41 Meta-QTLs related to salt tolerance were collected from Mansuri et al. study (Mansuri et al. 2020) and the genomic positions of these Meta-QTLs were obtained based on the method we previously described (Kong et al. 2020). Based on location information, Meta-QTLs and identified QTLs were visualized using TBtools (Additional file 2: Table S1) (Chen et al. 2020). On the other hand, 132 salt stress-related known genes involving developmental adjustment, hormonal regulation, ionic homeostasis, nutrient imbalance, osmotic adjustment, ROS scavenging, and salt stress signaling, were collected (Additional file 3: Table S2) (Liu et al. 2021). These known genes further were mapped into Meta-QTLs and our QTLs depending on gene position, respectively. In addition, we identified the homologous genes of the known genes in our QTLs by searching with blastP (Evalue of 1e-20). Of them, qST-4.1, qST-4.2, and qST-8.1 were overlapped with MQTL-4.3, MQTL-4.4, and MQTL-8.4, respectively.

RNA-seq Analysis

RNA extraction, cDNA library construction, and library sequencing on Illumina HiSeq2500 platform of 12 samples were strictly implemented by Biomarker Technologies (Beijing, China) in accordance with standard procedures (Kong et al. 2020). Raw data were filtered by fastp (Chen et al. 2018) and mapped to the Nipponbare genome (MSU v7.0) using hisat2 (Kim et al. 2015) with default parameters. The mapped reads were counted by featureCounts (Liao et al. 2014) and differentially expressed genes (DEGs) in QTLs were identified by DEseq2 with |log2 fold change|≥ 1 and a False Discovery Rate (FDR) < 0.01 (Kong et al. 2020). The heatmap of DEGs was also conducted by TBtools (Chen et al. 2020).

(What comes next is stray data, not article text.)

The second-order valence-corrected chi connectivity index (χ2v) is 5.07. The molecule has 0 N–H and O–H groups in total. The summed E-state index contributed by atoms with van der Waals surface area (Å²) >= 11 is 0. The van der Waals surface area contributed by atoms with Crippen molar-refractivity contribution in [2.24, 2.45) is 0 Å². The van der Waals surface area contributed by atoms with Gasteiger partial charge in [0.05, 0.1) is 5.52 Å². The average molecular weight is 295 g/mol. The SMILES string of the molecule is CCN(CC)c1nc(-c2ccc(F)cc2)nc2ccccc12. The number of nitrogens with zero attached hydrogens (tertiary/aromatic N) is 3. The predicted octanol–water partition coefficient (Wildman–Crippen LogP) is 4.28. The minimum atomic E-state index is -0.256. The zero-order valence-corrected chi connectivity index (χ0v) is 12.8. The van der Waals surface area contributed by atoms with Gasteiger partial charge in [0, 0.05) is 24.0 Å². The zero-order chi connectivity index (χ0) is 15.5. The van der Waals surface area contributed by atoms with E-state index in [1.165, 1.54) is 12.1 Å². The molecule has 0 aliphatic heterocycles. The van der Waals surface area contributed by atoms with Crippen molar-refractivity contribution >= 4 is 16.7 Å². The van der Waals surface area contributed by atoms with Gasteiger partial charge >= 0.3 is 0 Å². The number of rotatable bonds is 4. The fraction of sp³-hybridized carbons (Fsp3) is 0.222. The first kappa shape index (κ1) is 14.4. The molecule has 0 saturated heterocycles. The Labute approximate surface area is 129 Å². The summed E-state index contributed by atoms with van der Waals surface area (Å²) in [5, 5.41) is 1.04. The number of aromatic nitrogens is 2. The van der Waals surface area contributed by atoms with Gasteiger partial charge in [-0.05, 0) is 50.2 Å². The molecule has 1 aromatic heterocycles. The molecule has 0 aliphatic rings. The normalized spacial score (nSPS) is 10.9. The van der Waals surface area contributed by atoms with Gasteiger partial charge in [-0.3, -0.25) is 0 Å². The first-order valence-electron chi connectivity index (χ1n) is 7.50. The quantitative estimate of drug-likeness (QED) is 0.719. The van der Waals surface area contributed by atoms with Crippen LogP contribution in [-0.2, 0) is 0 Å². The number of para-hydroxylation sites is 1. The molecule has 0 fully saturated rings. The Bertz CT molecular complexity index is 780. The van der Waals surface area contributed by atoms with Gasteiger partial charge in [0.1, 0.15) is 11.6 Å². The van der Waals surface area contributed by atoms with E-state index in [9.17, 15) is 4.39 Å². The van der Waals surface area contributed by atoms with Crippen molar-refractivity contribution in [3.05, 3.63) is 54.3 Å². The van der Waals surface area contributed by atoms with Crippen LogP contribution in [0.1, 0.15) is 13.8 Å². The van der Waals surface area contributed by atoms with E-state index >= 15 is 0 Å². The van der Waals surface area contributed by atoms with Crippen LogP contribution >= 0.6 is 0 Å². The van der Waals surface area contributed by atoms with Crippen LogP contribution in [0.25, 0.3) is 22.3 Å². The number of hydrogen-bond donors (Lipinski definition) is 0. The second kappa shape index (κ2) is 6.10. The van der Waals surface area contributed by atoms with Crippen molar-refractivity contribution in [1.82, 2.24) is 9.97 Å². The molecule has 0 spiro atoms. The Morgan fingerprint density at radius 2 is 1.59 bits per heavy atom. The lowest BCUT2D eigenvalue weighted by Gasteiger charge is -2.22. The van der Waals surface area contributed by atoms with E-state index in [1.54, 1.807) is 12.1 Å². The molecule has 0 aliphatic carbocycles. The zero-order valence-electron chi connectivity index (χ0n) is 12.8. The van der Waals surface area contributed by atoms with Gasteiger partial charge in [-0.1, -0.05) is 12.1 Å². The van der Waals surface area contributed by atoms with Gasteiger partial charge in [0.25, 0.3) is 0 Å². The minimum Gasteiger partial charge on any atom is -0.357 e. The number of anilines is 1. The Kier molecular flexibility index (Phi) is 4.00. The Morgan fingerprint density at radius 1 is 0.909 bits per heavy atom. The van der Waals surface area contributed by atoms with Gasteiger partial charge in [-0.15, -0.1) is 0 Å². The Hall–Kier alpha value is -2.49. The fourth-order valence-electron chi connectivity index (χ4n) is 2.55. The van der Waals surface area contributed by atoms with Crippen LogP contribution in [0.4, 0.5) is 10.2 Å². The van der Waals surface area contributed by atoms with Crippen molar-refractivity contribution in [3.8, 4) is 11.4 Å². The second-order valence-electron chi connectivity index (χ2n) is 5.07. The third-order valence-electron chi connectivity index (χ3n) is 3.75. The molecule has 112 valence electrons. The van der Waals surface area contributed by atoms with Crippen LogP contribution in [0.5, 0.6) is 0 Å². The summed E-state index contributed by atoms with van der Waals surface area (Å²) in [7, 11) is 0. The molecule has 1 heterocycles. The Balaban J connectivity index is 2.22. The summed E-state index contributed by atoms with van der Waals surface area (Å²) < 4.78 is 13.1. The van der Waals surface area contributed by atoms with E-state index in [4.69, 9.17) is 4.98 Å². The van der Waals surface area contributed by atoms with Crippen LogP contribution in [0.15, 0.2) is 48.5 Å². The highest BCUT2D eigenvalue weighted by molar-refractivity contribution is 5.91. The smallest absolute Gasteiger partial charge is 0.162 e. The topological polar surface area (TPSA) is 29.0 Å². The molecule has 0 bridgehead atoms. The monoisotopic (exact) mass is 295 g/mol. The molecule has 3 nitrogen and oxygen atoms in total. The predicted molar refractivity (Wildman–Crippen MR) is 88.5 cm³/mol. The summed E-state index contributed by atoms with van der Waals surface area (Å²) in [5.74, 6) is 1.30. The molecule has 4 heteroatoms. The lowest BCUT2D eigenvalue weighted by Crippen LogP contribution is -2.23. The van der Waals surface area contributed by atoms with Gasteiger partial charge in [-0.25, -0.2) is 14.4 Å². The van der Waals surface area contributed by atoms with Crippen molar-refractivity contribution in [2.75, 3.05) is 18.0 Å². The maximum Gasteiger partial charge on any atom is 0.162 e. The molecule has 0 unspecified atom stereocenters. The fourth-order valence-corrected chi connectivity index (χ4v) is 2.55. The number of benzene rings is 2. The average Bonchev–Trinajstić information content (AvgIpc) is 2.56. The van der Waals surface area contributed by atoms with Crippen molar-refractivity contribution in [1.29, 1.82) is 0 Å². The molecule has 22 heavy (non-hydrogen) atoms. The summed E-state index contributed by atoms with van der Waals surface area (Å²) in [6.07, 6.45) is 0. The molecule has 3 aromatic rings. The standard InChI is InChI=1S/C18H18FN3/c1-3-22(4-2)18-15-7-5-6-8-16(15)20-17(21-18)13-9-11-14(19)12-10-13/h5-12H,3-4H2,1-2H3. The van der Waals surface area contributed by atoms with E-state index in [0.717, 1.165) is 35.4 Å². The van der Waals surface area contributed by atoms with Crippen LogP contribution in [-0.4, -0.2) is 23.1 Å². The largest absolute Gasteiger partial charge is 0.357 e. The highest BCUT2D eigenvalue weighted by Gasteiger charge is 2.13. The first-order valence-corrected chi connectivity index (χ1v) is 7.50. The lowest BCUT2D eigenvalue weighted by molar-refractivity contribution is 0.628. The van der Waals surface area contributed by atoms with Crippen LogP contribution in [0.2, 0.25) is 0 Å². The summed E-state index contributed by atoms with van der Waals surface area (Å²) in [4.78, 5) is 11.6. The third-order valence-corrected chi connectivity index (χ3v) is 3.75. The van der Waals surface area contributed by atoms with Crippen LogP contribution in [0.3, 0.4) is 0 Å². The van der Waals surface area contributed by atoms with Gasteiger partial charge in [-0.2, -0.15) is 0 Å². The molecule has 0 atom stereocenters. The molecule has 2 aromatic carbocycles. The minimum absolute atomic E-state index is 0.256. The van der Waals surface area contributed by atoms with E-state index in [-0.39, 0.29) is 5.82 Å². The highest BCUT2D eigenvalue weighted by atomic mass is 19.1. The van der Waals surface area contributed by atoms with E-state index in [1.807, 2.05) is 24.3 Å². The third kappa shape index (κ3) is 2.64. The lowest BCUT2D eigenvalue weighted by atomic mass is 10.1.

Finally, three randomly selected candidate DEGs in QTLs were verified by RT-PCR according to the previously described method (Kong et al. 2019). All primers of RT-PCR were designed by Primer 5.0 software (Additional file 4: Table S3). The qRT-PCR reaction (10 μL) was formulated using the 2 X SYBR Green qPCR Master Mix (US Everbright®Inc., Suzhou, China). All qRT-PCRs were carried out on a CFX96 Touch™ Real-Time PCR Detection System (Bio-Rad, Hercules, CA, USA). The gene expression fold change was calculated by the 2−ΔΔCT method from three biological replicates.


Salt Tolerance Performance of Parents and RILs

We found that RPY geng had a higher survival rate than Luohui 9 (81% vs 31%) (Additional file 1: Figure S1). The RILs showed differentiation of survival rate from 0 to 100% and 16 RILs exhibited high salt stress tolerance with 100% survival rate. These results indicated that japonica rice is more tolerant to salt stress than indica rice, and indica-japonica hybridization is a feasible strategy to breed new rice varieties that are tolerant to high salt stress.

QTL Mapping Result of Survival Rate

The QTL mapping of R/qtl identified two survival rate-related QTLs distributed on chromosome 5 and chromosome 6 with phenotypic variance explained of 11.05 and 8.90 and additive effect of 0.11 and − 0.07, respectively (Fig. 1 and Additional file 5: Table S4). On the other hand, seven quantitative trait bin blocks (QTBs) were identified by RTM-GWAS and the regions of 0.15 Mb upstream and downstream of seven QTBs were regarded as the confidence interval of QTLs (Table 1 and Fig. 2). Of them, qST-5.1 and qST-6.1 were redefined using the intersection result of RTM-GWAS and R/qtl’s QTL position (Table 1 and Additional file 5: Table S4).

Fig. 1
figure 1

QTL mapping result of survival rate from R/qtl. A Lod values of QTLs; B additive values of QTLs

Table 1 Details of QTLs and QTBs from RTM-GWAS
Fig. 2
figure 2

QTL mapping result of survival rate from RTM-GWAS. The black box represents the QTL repeatedly detected by R/qtl and RTM-GWAS